Middle School Science Fair Projects

Congratulations! You have been assigned a science fair project!

Some of you may not think that’s so great. So why should you be congratulated when the whole idea of doing an entire science project on your own is so scary? Well, for one thing, you get to make all the decisions about your project for yourself.

For some of you this may be the first time your teachers have allowed you to decide for yourself what it is that you want to study. So again, congratulations! If you are up for the challenge of making all the decisions yourself, and are ready to do it all yourself, please see our related article on choosing a science fair project and jump right in. For those wanting ideas for some specific projects, read on!

The following two projects allow you to test the properties of soil. They would be appropriate for a general science class, a biology class or an environmental science class.

Project No. 1: How does the pH of the soil affect the type of plants that grow in a certain area?

Different kinds of plants thrive in different types of soil. In your background research, find out which types of plants prefer slightly alkaline or acidic soils. Discuss how soil pH can be adjusted in a home garden to grow the crops you choose. Make a hypothesis about the pH of the soil based on the type of plants observed at each collection site.

Gather samples of different types of soil from several different locations. (Image credit: Antonov Roman (opens in new tab) Shutterstock (opens in new tab))

Gathering a sample collection

Dig a small hole about 6 inches deep then use a separate, clean trowel or large spoon to remove a handful of soil (about 200 grams or 7 ounces) from around the sides of the test hole. Your tools should be clean stainless steel or Teflon-coated because any rust or soil left on the tool will contaminate your sample. Thoroughly clean and dry your tools before collecting a new sample.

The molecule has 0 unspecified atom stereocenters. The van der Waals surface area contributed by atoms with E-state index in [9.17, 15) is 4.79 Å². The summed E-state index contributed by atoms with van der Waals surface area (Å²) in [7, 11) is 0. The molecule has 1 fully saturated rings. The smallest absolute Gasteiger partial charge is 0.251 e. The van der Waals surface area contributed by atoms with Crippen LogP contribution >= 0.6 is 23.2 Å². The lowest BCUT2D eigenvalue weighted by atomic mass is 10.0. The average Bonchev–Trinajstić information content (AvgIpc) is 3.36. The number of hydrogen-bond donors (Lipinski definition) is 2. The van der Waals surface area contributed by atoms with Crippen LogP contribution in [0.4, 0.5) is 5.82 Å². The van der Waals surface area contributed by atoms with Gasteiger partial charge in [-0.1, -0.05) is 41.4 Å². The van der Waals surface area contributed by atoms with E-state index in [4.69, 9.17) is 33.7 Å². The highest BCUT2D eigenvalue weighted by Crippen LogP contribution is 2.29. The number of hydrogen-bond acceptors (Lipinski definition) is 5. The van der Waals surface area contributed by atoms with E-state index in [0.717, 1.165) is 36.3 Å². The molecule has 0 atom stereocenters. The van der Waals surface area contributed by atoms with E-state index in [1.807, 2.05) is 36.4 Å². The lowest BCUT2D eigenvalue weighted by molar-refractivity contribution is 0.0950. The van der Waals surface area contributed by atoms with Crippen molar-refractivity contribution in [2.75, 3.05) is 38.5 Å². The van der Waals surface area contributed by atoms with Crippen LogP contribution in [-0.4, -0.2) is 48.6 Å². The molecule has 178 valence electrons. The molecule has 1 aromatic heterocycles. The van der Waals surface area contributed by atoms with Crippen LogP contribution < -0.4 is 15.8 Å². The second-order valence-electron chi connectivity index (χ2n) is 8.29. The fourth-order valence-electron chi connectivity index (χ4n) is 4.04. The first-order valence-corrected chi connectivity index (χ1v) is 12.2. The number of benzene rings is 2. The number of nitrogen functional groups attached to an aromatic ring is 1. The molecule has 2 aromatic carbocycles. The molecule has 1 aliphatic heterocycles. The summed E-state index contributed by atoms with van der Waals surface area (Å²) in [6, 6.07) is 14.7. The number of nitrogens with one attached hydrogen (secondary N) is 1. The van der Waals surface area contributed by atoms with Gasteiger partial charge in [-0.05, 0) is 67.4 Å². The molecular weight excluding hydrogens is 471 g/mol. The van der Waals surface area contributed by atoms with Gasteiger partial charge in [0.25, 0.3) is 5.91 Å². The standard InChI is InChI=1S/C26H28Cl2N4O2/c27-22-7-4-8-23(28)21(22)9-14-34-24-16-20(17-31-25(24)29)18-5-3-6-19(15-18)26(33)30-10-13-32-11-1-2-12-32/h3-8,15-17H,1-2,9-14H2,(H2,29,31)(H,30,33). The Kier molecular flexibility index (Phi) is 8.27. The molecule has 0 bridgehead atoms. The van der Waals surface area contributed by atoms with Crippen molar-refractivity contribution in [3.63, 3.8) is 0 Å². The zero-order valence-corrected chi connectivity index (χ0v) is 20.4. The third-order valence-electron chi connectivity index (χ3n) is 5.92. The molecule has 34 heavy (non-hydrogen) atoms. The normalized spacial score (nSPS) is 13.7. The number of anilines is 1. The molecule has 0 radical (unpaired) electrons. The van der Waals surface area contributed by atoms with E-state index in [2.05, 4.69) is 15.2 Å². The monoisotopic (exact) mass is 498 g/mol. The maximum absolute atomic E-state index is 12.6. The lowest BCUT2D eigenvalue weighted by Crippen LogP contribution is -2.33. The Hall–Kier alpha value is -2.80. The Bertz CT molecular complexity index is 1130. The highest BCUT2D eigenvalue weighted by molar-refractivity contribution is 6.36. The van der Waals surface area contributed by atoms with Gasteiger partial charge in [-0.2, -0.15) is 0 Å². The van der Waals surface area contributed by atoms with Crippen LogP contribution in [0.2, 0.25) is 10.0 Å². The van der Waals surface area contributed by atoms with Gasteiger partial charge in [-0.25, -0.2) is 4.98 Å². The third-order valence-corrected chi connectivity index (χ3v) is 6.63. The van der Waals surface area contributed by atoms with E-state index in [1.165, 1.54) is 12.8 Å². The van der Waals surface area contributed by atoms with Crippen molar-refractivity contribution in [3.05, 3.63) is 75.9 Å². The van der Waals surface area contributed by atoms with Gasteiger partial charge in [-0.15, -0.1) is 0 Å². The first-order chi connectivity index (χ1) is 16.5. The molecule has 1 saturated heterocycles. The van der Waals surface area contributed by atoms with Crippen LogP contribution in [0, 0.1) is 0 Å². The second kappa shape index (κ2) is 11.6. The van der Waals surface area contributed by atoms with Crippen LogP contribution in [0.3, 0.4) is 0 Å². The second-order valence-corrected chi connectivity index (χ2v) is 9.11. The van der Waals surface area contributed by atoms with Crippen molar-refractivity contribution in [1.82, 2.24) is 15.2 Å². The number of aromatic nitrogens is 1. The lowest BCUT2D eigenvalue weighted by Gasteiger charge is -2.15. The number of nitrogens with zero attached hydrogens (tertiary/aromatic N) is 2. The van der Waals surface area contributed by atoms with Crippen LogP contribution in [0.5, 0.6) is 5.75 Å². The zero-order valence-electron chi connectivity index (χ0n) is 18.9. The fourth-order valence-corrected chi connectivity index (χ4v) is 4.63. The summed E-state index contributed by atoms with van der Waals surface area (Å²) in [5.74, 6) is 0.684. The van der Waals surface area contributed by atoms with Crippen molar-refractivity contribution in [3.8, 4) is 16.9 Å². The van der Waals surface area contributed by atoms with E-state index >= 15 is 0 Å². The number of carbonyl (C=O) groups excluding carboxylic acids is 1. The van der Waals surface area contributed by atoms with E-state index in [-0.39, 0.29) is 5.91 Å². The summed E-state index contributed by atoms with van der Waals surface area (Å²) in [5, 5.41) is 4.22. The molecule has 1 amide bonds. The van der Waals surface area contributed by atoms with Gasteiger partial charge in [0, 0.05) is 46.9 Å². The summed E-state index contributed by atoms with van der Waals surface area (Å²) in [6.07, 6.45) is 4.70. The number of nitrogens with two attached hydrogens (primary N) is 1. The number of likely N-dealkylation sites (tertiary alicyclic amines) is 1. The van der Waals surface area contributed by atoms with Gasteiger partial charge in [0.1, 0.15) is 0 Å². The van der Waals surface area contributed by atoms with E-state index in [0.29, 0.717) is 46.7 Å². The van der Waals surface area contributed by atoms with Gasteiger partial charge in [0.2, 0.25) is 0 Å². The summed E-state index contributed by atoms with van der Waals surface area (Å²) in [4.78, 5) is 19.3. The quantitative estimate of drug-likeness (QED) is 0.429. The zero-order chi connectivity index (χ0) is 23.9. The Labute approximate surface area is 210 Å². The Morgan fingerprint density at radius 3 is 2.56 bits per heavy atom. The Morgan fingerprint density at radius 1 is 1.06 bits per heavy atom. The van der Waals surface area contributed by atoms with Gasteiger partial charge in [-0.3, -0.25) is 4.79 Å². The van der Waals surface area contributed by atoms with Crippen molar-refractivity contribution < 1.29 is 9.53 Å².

Place each soil sample in a plastic bag. Label the bag with the collection location and any observations about the types of plants present in that location.

Some locations to try: a vegetable garden, a grass lawn, an area where pine trees are growing well, a creek or river bank, a field growing commercial crops such as wheat, soybeans or corn.

Always be sure you have permission from the land owner to dig a sample hole and fill in the hole after you have removed the soil needed for your test.

Preparing the samples

Soil samples should be completely dry before testing. Open the bags and leave them in a sunny location until they are dry.

Samples may also be dried in an oven. Spread a soil sample on a Teflon cookie sheet and place in a 350-degree oven for 15 minutes. Make sure the cookie sheet is cleaned and dried for each new sample.

Test the soil for acidity with baking soda and distilled water or for alkalinity with vinegar. (Image credit: Humannet (opens in new tab) Shutterstock (opens in new tab))

Performing the test

There are several ways that you can test the pH of your soil samples:

1. Buy a soil testing kit from a home and garden center. Carefully follow all of the manufacturer’s directions. This is the most accurate test.

2. Use vinegar and baking soda. To do this test you will need:

  • six to nine tablespoons of each soil sample
  • a clean quart jar with a lid
  • several gallons of distilled water
  • a gallon bottle of white vinegar
  • a box of baking soda

Test the first sample for acidity by placing 2 to 3 tablespoons of soil in the quart jar. Add 3 tablespoons of baking soda and 1 cup of distilled water. Put the lid on the jar and shake well. If the mixture fizzes, the soil is highly acidic. Carefully clean and dry the jar and measuring spoons.

To test the soil for alkalinity, put the same amount of soil into the jar and add 1 cup of white vinegar. Cap the jar and shake it well. If the mixture reacts with the vinegar by fizzing, the soil is highly alkaline. This test is the least accurate as it will only show results if the soil is very acidic or alkaline.

3. Use a cabbage juice indicator. Prepare your indicator solution by chopping a red cabbage into very fine pieces. Use about five cabbage leaves per three cups of distilled water. Boil the chopped cabbage in the water for ten minutes. (You might want to do this outside as the boiled cabbage smell is quite strong!)